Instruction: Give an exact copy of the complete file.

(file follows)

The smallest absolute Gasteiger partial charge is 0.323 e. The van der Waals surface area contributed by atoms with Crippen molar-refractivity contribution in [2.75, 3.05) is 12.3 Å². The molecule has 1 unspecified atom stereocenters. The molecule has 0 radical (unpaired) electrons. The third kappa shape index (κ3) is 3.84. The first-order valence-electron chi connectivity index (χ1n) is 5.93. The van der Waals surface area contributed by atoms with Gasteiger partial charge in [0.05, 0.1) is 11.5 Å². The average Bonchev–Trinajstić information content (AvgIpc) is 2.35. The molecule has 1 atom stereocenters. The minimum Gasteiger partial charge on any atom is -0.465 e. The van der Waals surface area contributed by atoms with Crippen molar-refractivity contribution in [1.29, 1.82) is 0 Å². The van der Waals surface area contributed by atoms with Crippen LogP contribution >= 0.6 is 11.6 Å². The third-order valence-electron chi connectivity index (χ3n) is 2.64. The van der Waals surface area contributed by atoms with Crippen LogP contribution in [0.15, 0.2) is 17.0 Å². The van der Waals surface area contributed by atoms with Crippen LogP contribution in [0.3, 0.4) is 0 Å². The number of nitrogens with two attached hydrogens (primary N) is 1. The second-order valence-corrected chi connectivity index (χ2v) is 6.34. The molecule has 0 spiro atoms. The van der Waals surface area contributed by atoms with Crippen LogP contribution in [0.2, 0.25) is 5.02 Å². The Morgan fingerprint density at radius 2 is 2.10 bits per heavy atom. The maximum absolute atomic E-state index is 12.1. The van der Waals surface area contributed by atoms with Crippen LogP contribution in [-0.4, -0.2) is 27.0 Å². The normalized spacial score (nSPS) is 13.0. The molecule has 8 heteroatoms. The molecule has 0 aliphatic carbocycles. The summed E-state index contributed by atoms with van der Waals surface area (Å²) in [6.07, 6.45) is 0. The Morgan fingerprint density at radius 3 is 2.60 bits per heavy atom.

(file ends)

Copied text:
The smallest absolute Gasteiger partial charge is 0.323 e. The van der Waals surface area contributed by atoms with Crippen molar-refractivity contribution in [2.75, 3.05) is 12.3 Å². The molecule has 1 unspecified atom stereocenters. The molecule has 0 radical (unpaired) electrons. The third kappa shape index (κ3) is 3.84. The first-order valence-electron chi connectivity index (χ1n) is 5.93. The van der Waals surface area contributed by atoms with Gasteiger partial charge in [0.05, 0.1) is 11.5 Å². The average Bonchev–Trinajstić information content (AvgIpc) is 2.35. The molecule has 1 atom stereocenters. The minimum Gasteiger partial charge on any atom is -0.465 e. The van der Waals surface area contributed by atoms with Crippen molar-refractivity contribution in [1.29, 1.82) is 0 Å². The van der Waals surface area contributed by atoms with Crippen LogP contribution >= 0.6 is 11.6 Å². The third-order valence-electron chi connectivity index (χ3n) is 2.64. The van der Waals surface area contributed by atoms with Crippen LogP contribution in [0.15, 0.2) is 17.0 Å². The van der Waals surface area contributed by atoms with Crippen LogP contribution in [0.3, 0.4) is 0 Å². The number of nitrogens with two attached hydrogens (primary N) is 1. The second-order valence-corrected chi connectivity index (χ2v) is 6.34. The molecule has 0 spiro atoms. The van der Waals surface area contributed by atoms with Crippen LogP contribution in [0.2, 0.25) is 5.02 Å². The Morgan fingerprint density at radius 2 is 2.10 bits per heavy atom. The maximum absolute atomic E-state index is 12.1. The van der Waals surface area contributed by atoms with Crippen LogP contribution in [-0.4, -0.2) is 27.0 Å². The normalized spacial score (nSPS) is 13.0. The molecule has 8 heteroatoms. The molecule has 0 aliphatic carbocycles. The summed E-state index contributed by atoms with van der Waals surface area (Å²) in [6.07, 6.45) is 0. The Morgan fingerprint density at radius 3 is 2.60 bits per heavy atom.